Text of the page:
The state-run natural gas monopoly Gazprom has moved to control natural gas resources in Russia’s vast eastern regions by taking over new gas deposits and building new gas pipelines. In late August, Gazprom argued that the Chayadinskoye deposit lacked sufficient reserves to fill the Yakutiya-Vladivostok pipeline and asked the government to grant four deposits (Srednetyungskoye, Sobolokh-Nedzhelinskoye, Tas-Yuryakhskoye and Verkhnevilyuchanskoye) with combined reserves totaling 500 billion cubic meters (bcm). The gas giant also sought tax breaks in the Russian Far East, including zero gas export duty that would total $4.5 billion annually (Kommersant, August 25).
Gazprom’s ambitious plans to develop a new system of gas-producing centers and pipelines in the region include a gas pipeline to be built from the Chayadinskoye field in Yakutia to Khabarovsk. Gazprom expects to start production at the Chayadinskoye deposit in 2016, and to eventually raise gas output there up to 30 bcm per year.
In recent years, Gazprom has repeatedly pledged to take over the largest gas fields in Eastern Siberia and the Russian Far East. Hence, it has tried to expand its presence in all four future gas production centers: Sakhalin, Yakutia, Krasnoyarsk and Irkutsk regions. The Russian media noted that Gazprom was keen to monopolize nearly all natural gas resources in the Russian Far East. Pursuing its bid to control Sakhalin-3, Gazprom appeared to ignore Putin’s invitation to Shell to join the project, Nezavisimaya Gazeta suggested on August 25. On August 22, Gazprom’s Deputy CEO Alexander Ananenkov met Medvedev’s envoy in the region, Viktor Ishayev, and sought his support, arguing that the Sakhalin-3 gas was needed in order to supply domestic consumers via the Sakhalin-Khabarovsk-Vladivostok pipeline, the daily wrote (Nezavisimaya Gazeta, August 25).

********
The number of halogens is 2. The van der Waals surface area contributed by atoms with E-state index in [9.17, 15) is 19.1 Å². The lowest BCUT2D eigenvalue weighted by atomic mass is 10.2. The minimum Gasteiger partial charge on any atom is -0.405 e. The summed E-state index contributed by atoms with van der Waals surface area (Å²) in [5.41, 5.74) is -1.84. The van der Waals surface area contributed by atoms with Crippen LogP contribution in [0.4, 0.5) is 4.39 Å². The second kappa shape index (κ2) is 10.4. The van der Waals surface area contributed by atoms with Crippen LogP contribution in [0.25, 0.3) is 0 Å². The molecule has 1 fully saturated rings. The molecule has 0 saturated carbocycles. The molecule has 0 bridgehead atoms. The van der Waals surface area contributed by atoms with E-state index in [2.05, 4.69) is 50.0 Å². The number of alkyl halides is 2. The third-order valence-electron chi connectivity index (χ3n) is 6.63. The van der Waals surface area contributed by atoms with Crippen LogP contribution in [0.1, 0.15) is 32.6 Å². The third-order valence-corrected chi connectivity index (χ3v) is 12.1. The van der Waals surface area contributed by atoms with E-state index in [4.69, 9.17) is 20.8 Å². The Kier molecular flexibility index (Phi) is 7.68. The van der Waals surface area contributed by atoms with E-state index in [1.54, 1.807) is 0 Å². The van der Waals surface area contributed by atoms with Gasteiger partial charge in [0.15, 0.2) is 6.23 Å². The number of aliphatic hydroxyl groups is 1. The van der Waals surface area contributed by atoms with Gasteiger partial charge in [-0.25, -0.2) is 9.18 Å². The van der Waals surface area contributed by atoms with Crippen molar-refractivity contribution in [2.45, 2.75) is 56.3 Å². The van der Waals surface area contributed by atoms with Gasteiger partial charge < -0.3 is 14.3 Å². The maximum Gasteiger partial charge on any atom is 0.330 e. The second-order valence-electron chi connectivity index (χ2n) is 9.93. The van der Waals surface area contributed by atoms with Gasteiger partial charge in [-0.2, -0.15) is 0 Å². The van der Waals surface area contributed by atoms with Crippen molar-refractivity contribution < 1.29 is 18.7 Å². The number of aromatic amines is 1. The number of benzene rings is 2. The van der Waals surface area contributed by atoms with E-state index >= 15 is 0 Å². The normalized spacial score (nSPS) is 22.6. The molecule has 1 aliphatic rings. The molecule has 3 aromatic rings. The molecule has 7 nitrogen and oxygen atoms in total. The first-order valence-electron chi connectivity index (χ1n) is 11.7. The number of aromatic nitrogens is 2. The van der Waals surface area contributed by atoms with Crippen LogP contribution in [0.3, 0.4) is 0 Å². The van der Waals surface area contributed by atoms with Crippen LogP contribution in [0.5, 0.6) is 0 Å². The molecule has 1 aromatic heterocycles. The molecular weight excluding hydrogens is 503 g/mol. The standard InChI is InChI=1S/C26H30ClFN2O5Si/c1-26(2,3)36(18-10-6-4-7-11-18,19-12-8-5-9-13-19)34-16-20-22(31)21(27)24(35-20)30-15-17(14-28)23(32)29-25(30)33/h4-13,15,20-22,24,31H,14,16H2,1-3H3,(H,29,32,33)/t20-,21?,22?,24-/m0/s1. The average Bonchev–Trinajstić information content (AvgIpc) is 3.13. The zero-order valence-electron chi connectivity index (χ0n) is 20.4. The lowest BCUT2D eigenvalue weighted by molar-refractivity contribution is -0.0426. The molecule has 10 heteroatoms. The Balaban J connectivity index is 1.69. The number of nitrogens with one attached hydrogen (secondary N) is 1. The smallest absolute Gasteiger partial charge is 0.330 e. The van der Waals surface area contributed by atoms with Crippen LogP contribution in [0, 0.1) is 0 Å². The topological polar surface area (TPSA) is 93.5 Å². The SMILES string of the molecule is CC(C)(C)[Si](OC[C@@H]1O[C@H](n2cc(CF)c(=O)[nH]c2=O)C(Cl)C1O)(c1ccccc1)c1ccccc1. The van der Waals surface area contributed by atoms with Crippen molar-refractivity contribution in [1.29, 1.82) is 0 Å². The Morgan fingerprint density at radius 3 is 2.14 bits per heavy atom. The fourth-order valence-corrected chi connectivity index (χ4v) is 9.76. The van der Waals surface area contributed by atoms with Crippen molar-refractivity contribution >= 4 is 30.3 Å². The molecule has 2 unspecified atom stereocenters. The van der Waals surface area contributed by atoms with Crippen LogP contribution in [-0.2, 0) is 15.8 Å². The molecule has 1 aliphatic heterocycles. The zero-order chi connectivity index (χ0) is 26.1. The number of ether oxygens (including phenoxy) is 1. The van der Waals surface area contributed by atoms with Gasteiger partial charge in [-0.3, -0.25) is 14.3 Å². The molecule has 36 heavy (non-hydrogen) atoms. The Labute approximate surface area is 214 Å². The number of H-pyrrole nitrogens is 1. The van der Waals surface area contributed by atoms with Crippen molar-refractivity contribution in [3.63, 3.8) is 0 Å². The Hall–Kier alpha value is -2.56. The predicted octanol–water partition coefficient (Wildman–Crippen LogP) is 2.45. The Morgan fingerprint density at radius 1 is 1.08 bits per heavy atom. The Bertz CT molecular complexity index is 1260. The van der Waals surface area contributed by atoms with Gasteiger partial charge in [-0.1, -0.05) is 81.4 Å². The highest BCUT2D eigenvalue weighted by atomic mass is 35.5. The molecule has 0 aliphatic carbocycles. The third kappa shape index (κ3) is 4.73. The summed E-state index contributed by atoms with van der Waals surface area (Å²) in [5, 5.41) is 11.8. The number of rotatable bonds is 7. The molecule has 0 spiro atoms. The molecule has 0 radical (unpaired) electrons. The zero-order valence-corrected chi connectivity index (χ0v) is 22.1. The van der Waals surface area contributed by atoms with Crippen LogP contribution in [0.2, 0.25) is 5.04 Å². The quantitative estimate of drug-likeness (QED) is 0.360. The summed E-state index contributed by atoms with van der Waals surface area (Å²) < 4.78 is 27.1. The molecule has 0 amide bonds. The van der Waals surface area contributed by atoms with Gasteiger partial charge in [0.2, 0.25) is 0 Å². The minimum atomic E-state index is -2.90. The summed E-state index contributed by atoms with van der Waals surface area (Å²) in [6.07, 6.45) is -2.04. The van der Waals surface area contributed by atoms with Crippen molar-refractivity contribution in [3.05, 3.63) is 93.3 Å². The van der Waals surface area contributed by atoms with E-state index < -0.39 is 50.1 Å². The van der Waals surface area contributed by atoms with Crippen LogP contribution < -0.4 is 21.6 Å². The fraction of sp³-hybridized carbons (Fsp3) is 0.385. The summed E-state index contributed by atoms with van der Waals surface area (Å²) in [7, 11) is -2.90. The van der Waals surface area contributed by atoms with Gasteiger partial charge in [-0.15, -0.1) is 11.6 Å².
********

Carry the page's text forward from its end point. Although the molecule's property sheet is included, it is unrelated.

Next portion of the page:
In July, Ananenkov announced that Gazprom secured licenses to develop the West Kamchatka offshore gas deposits on July 7 and the Sakhalin-3 license on July 22. He also pledged to cooperate with the state-run oil giant Rosneft to develop the West Kamchatka Koryakiya-1 and Koryakiya-2 gas deposits (Interfax, July 31). In January 2004, the Russian government annulled the results of the Sakhalin-3 tender, which was won by a consortium led by ExxonMobil in 1993. Gazprom has long lobbied to join the Sakhalin-3 project and argued that gas production could start by 2013-2014.
To highlight the importance of Gazprom’s Far Eastern expansion, known as its "Eastern Program," the inauguration of its latest project was attended by the country’s top officials. Prime Minister Vladimir Putin announced in Khabarovsk region on July 31 that the Sakhalin-Khabarovsk-Vladivostok pipeline launch marked the creation of a new gas industry hub in the Russian Far East. Russia’s Far Eastern and East Siberian regions are expected to produce up to 150 bcm per year by 2020, he said.